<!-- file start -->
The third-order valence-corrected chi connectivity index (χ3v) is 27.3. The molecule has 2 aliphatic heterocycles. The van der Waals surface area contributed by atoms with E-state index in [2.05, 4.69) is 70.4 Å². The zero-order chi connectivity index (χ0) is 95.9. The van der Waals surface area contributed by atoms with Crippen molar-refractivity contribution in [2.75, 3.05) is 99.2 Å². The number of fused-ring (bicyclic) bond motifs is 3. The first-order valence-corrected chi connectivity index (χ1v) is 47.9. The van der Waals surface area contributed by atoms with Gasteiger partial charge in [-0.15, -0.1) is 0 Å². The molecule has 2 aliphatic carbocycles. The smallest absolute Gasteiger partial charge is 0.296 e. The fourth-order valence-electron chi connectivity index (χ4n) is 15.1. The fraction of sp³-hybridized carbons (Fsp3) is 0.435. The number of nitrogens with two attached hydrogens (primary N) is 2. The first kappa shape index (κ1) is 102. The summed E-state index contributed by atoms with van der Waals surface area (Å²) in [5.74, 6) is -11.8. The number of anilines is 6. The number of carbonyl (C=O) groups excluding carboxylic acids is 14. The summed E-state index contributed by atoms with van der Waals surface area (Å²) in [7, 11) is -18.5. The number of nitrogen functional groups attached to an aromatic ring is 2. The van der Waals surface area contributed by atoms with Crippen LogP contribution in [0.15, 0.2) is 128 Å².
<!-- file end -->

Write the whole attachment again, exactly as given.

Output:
The third-order valence-corrected chi connectivity index (χ3v) is 27.3. The molecule has 2 aliphatic heterocycles. The van der Waals surface area contributed by atoms with E-state index in [2.05, 4.69) is 70.4 Å². The zero-order chi connectivity index (χ0) is 95.9. The van der Waals surface area contributed by atoms with Crippen molar-refractivity contribution in [2.75, 3.05) is 99.2 Å². The number of fused-ring (bicyclic) bond motifs is 3. The first-order valence-corrected chi connectivity index (χ1v) is 47.9. The van der Waals surface area contributed by atoms with Gasteiger partial charge in [-0.15, -0.1) is 0 Å². The molecule has 2 aliphatic carbocycles. The smallest absolute Gasteiger partial charge is 0.296 e. The fourth-order valence-electron chi connectivity index (χ4n) is 15.1. The fraction of sp³-hybridized carbons (Fsp3) is 0.435. The number of nitrogens with two attached hydrogens (primary N) is 2. The first kappa shape index (κ1) is 102. The summed E-state index contributed by atoms with van der Waals surface area (Å²) in [5.74, 6) is -11.8. The number of anilines is 6. The number of carbonyl (C=O) groups excluding carboxylic acids is 14. The summed E-state index contributed by atoms with van der Waals surface area (Å²) in [7, 11) is -18.5. The number of nitrogen functional groups attached to an aromatic ring is 2. The van der Waals surface area contributed by atoms with Crippen LogP contribution in [0.15, 0.2) is 128 Å².